In Folkman’s Footsteps
Sitting Down With… Joan Miller, Chief and Chair of the Department of Ophthalmology, Massachusetts Eye and Ear, Mass General Hospital and Harvard Medical School
Mark Hillen |
How has ophthalmology changed since your early days?
Ophthalmology initially intrigued me because it was a specialty that combined medicine and surgery in a single organ. When I started, vitreoretinal ophthalmology was all about surgery. Meetings featured talks on new surgical techniques or different ways of peeling tissues. But now that’s changed. Now we have many more drug- and even cell-based therapies, and most of the talks at meetings are focused on medical, rather than surgical, treatments for retinal diseases. Not all of my colleagues are happy with that – retinal surgeons like to do surgery – but we are happy to have new solutions for patients with issues like macular degeneration and retinal vein occlusion, whom we couldn’t treat surgically.
How did you come to work on anti-VEGF therapies?
I was lucky enough to be able to combine clinical care and research. It was fascinating to look after patients clinically and then think scientifically about the problems we couldn’t solve. The one that interested me most was macular degeneration, because it was so frustrating for both patients and doctors. I worked with Judah Folkman, who pioneered anti-angiogenesis research in cancer and inspired several others to pursue lines of inquiry that dovetailed beautifully: Anthony Adamis, Lloyd Paul Aiello, Patricia D’Amore, Evangelos Gragoudas, and George King, among others. It seemed to us that the same biology involved in cancer angiogenesis might play a role in vision loss, so we started research on animal models of retinal disease. First, we sought to understand what was driving the blood vessel growth, and then we tried to either block the growth or address it – which led to two major projects that resulted in treatments.
One of those was photodynamic therapy, which combines a photosensitizing agent with laser light to injure abnormal blood vessels. We figured out the parameters that would work on abnormal retinal blood vessels and ended up with Visudyne, the first pharmacologic therapy for macular degeneration. At the same time, we were trying to understand the causes of retinal angiogenesis, which led us to VEGF – discovering that it was an important mediator for abnormal blood vessel growth in diabetic retinopathy, retinal vein occlusion and macular degeneration, and then developing drugs that would block it. It was very exciting for all of us to build this body of research and take those findings from the laboratory to patients.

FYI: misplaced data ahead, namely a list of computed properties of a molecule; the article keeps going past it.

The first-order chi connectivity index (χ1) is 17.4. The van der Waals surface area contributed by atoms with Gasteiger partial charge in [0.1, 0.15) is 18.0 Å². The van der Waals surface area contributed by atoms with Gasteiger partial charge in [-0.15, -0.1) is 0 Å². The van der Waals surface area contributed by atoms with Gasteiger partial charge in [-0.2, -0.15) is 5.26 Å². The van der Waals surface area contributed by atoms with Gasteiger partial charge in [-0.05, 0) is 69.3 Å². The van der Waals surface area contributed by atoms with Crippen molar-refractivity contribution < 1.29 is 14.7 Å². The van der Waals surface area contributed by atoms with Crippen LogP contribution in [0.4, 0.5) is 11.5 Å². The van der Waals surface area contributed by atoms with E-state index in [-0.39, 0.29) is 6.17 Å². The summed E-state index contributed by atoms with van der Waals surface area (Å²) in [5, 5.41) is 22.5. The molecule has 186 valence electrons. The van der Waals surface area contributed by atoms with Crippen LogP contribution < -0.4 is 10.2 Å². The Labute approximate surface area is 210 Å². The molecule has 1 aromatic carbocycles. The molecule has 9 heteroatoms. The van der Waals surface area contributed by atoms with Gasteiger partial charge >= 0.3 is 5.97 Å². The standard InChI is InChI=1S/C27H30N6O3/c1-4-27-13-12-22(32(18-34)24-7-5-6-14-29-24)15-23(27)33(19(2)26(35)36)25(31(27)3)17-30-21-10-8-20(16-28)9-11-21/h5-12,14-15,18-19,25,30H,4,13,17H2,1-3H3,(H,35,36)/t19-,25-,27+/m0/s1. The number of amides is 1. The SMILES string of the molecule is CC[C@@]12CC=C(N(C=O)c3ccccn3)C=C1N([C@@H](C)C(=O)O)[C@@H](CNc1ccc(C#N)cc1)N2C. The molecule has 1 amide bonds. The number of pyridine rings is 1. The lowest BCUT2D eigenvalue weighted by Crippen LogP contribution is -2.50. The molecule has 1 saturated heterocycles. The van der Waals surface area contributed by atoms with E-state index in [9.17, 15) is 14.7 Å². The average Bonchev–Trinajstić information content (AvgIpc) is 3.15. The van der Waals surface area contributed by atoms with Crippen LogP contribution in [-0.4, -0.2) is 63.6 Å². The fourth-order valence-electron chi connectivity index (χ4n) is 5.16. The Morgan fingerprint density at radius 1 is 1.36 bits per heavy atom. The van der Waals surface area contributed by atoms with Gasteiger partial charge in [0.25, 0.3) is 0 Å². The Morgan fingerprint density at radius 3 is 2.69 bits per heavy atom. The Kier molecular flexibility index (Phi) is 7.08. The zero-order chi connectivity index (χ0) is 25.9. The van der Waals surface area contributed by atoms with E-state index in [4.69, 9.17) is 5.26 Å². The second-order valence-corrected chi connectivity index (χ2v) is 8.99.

We had no idea VEGF would have such an impact. When we started to explore it, nobody believed it could be such an important factor in macular degeneration. We actually had trouble publishing our results at the beginning! The first time we gave an ARVO presentation on VEGF, it was in a tiny room on the last day, and only the authors and their friends attended. But within two years, VEGF had taken off so much that the presentations were in the main room.
What’s the next step for retinal disease?
We need to work earlier in the disease, and halt progression to the advanced forms. One of my mentors, Ephraim Friedman, chastised me for working at the end-stage disease, but there was a reason for that – it was where the severe vision loss was occurring. I’m working on targeting early macular degeneration by looking at ways to affect the lipid deposition and inflammation that occurs. I’m also very interested in neuroprotection; we’ve just gotten some interesting data suggesting that there may be ways to target retinal – and especially photoreceptor – cell death. There’s an ongoing loss of photoreceptors in macular degeneration, and if we can block that process, we can preserve vision for longer. But I don’t think that benefit is limited to macular degeneration – it can be applied to a number of retinal diseases.